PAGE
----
Recently, we’ve had a family situation, which has to lead us to need to make a large purchase. In this case, we needed to purchase a second home for a family member to live in. It wasn’t something that we anticipated in the near future, but it happened sooner than we expected. Since we aren’t able to finance six figures at this point in our lives, we do need to borrow some (with a hefty downpayment in cash). It’s been a process as we’ve started this journey and it hasn’t been easy, but there have been three key lessons that have kept this opportunity possible:

1. Have some money in the bank

It’s more than just an emergency fund, but also keep some cash open and available for other opportunities. Many true investments require some cash upfront. Have you ever heard the saying, you have to have money to make money? Often, it doesn’t take a lot, but it does take some effort and discipline.

If you have been a diligent saver, then you’ll find having cash on hand allows you to enter into investment opportunities when they arise. If you haven’t been a diligent saver, start today. You can always start small and build from there. The habit is the most important part of the process.

If you start the habit, even in small amounts, you’ll be surprised how the amount invested will grow over time. Go through your budget, figure out a way to save even less than $100 per paycheck or month to put into an interest-bearing account to save for a future need. Some banks or credit unions will even offer a round up option, where every time you spend, it will round up your purchase to the highest dollar and the remainder will be put into your savings. This can give you a start to savings, but I highly encourage you to find other larger amounts from your budget too. Collectively, these will grow over time.

Another way to simply do it is by automatically transferring a specific amount from your checking account into savings on a monthly or bi-weekly basis. Make sure you have budgeted the specific amount that you can save in order to avoid having to transfer money back from savings to checking to pay bills. Keeping things automatic can help; it’s the best way to pay yourself first.

One final idea is to have your true emergency account and other longer-term savings goals in a bank/credit union/ or other savings vehicle separated from your everyday checking and savings account(s). Usually, it takes 2 to 3 business days to transfer bank to bank so this can help limit the availability of the funds unless it’s a true emergency or need. If it’s in an account that is difficult to access, then you are less likely to be tempted to “borrow” from it if you overspend.

2. Keep your credit report clean and your credit score high

Thomas just gave a thorough review of how to improve your credit score (read Part 1 here and Part 2 here). It’s important in these situations when you need to purchase large assets that you have a good credit score that will get you the best interest rates. In our case, we didn’t know how quickly we’d need to purchase this home, but it happened sooner than we expected, but since we had good scores and had been diligent at making sure our credit reports were cleaned up and correct, it saved us a lot of time in the end. We had to simply unfreeze our credit so that the banks could check them as they processed our pre-approval for a mortgage. (Learn more about credit freezes here: https://www.consumer.ftc.gov/articles/0497-credit-freeze-faqs)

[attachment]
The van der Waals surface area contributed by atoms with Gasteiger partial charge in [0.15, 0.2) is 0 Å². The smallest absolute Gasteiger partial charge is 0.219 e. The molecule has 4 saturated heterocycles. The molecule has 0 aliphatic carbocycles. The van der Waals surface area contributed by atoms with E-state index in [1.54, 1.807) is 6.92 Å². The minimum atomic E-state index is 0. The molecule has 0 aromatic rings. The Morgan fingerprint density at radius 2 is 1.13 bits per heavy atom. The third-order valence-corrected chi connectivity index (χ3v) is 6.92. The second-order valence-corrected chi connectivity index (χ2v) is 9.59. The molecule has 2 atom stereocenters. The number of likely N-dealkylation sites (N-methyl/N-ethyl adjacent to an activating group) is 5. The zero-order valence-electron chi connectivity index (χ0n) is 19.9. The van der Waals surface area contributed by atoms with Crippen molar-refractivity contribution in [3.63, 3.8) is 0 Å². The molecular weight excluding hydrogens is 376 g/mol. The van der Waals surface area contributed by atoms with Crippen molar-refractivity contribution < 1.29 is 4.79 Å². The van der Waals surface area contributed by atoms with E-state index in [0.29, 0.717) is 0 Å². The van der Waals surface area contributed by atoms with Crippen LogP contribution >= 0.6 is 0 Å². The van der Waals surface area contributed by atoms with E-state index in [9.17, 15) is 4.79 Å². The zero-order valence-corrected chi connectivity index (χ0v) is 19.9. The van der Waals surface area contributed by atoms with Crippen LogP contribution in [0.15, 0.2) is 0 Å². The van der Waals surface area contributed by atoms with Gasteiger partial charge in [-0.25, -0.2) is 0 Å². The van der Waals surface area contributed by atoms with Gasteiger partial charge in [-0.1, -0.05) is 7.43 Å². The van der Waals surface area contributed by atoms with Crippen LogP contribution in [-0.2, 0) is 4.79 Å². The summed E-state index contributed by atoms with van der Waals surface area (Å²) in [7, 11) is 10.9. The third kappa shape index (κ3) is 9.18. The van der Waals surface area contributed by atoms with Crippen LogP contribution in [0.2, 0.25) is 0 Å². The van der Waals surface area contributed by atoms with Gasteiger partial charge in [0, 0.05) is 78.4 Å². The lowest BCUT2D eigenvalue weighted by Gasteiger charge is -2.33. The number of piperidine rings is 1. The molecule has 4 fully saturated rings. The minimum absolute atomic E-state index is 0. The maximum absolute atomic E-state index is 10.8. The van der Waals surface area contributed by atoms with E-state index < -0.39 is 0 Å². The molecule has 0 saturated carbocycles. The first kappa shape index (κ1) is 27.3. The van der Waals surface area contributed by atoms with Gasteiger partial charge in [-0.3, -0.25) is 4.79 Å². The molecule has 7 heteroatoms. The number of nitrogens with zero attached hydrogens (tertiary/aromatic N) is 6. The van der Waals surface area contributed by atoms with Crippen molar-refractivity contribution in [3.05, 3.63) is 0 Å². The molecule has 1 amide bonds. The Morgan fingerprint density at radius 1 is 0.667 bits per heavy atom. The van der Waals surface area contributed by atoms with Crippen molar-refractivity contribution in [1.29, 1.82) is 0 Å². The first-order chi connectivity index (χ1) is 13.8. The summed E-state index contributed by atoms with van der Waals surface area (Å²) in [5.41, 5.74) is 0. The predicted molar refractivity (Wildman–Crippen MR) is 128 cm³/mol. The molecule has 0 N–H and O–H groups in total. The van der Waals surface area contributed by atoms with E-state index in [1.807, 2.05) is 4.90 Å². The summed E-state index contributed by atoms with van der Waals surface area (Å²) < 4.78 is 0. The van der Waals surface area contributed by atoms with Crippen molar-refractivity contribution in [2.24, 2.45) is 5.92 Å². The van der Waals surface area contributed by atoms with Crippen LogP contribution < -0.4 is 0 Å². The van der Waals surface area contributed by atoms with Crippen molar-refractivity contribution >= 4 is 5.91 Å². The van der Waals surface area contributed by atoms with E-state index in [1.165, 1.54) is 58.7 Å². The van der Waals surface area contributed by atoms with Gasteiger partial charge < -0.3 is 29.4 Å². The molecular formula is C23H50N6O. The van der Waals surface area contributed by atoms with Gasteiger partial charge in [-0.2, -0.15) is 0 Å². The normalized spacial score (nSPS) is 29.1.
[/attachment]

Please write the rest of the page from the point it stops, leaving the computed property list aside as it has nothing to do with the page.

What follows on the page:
3. Find true investments, not depreciating assets

Last, but certainly not least, it is important that you are purchasing a true investment. You can ask my husband, my least favorite word misused is the word investment. I’ve heard people justify purchases from shoes to cars by using the word “investment”. Let me tell you now, a depreciating asset is NOT an investment. Take shoes and clothing for an example, how much can you get to resale a used pair of shoes or shirt? Much less than you paid for it if you can sell it at all. (I see lots of new and used clothing and shoes on online garage sale pages all of the time where the person selling can’t get rid of them for any price…usually other than free).

Cars are another great example of a depreciating asset. I had a friend tell me the other day about how her new Tesla was an “investment”; all I could do is smile and say “how lovely”. But inside I really wanted to scream, did you realize you lost over $10k or more the moment you drove it off the lot? Just think about the car you have now. It’s not worth the amount you paid for it, regardless if you bought it new or used. Cars lose value just like cell phones, computers, and electronics of any kind. Make sure that when you are talking about purchasing an investment, that it is a true investment where over time, your money can appreciate. (Keep in mind there is still risk with any investment and you may lose money, (including on a house as we saw during 2007-2009), but usually with a long-term investment and if you’ve done your research, you’ll see an increase in value over time if you stay the course and have a long-term mindset.)

These are just three key lessons I’ve been reminded of recently and wanted to share. Stick with these principles and you’ll find that you are well on your way to seeing your money increase as you plan and prepare for the unexpected.

Mary